- Familiarity with tools for team software development
Key to the success of Animation and Graphic Game Programming graduates is the development of a web site portfolio which is used to display individual and team work capabilities. The portfolio is used for both obtaining a job and for entrance into schools.
For an example of a web site portfolio please go to the following link: www.traviswg.org/
The AGGP program prepares students for both entry level computer programming jobs and the opportunity for advanced education. Upon program completion, graduates of the program have successfully transferred to programs in computer science, computer game design, artistic animation and graphics.
The following schools have accepted student transfers from AGGP degree:
- University of New Hampshire Computer Science Note1
- Southern New Hampshire University Note1
- Daniel Webster College, NH Note1
- Digipen Institute of Technology, WA
- Rochester Institute of Technology, NY
- Savannah College of Art & Design, GA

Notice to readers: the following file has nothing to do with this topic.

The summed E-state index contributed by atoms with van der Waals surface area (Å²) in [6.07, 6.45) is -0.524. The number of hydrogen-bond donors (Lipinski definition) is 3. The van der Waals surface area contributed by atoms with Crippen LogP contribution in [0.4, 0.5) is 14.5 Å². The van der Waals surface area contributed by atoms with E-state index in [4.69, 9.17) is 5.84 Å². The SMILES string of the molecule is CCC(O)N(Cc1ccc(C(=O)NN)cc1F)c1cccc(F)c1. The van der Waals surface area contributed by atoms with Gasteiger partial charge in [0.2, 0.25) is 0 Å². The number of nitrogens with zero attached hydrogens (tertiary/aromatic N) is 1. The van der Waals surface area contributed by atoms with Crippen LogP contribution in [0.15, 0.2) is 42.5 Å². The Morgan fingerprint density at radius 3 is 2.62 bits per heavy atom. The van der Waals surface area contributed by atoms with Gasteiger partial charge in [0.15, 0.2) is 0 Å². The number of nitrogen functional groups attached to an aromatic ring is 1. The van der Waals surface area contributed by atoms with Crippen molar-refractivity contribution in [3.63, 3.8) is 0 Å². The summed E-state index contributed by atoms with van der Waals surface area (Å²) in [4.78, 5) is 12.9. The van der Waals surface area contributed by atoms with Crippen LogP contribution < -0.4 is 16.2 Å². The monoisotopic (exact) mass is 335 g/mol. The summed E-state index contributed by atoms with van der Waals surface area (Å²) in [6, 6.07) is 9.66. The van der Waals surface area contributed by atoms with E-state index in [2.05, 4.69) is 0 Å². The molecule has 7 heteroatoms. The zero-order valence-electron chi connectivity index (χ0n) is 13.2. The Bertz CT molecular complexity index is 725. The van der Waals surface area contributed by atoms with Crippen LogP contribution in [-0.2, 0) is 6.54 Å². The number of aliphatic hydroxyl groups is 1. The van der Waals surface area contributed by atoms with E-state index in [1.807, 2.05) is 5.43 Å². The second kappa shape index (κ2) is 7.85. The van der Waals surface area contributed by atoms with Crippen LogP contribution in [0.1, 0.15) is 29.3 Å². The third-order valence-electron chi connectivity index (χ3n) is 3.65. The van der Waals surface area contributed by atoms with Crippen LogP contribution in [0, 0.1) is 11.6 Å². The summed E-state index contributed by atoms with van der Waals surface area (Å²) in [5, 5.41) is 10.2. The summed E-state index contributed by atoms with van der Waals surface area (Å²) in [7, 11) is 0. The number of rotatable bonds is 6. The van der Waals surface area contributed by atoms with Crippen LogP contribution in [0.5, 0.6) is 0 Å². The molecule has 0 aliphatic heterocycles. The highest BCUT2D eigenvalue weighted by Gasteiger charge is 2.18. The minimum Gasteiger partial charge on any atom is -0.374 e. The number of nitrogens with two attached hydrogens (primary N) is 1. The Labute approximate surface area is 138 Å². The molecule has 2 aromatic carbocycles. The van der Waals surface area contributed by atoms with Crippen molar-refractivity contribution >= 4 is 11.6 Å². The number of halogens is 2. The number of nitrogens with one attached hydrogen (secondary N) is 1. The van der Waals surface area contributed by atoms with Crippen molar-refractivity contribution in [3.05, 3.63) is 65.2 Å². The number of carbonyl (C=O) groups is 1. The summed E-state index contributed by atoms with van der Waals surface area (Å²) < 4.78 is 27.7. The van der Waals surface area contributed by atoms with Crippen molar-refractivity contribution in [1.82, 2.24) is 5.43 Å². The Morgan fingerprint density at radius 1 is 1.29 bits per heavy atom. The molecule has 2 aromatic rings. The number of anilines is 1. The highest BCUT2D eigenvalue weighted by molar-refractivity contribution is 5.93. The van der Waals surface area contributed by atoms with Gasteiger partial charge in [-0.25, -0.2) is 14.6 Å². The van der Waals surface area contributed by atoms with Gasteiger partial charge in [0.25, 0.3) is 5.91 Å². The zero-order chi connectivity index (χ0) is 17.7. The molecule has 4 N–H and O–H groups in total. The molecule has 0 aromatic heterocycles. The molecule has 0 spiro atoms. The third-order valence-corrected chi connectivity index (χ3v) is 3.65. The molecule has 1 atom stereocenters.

- Worcester Polytechnic Institute, MA
- University of North Texas, TX
- Carnegie Mellon University, PA
- University of Southern California, CA
- The Art Institute, FL
- University of Advancing Technology, AZ
- Becker College, MA Note 2
- Guildhall at Southern Methodist U, TX Note 2
Typical jobs in the computer game industry maybe found at the following link: www.gamecareerguide.com/
A sampling of game and graphic companies recently offering jobs to AGGP graduates include:
- Turbine Games
- Disney Animation Studios
- Sucker Punch (Sony studio)
- Blizzard Entertainment
- Crowd Star
- Rampid Interactive
- Genuine Interactive
- Haromix Music
- Lineplot Productions
- Tank Design
- Moon Set Studios
- Hatchling Studios
(Earn your AGGP degree through the Division of Community Education evenings option in four years. Contact Professor Simkin at email@example.com for details.)
- Transferring to other institutions
- Transfer (Articulation) Agreements (specific to this program)
- Transferring to NHTI
Specific Admission Requirements
Minimum Math Requirement: Provides the ability to complete the AGGP curriculum and the ability to obtain an initial job. High school algebra I with a grade of “C” or higher or NHTI's MT 103 Algebra I - Part I and MT 104 Algebra I - Part II, both with grades of “C” or higher. A mathematics assessment test is required prior to registration into MT 124 College Algebra. (Prepares students for MT 124 math track.)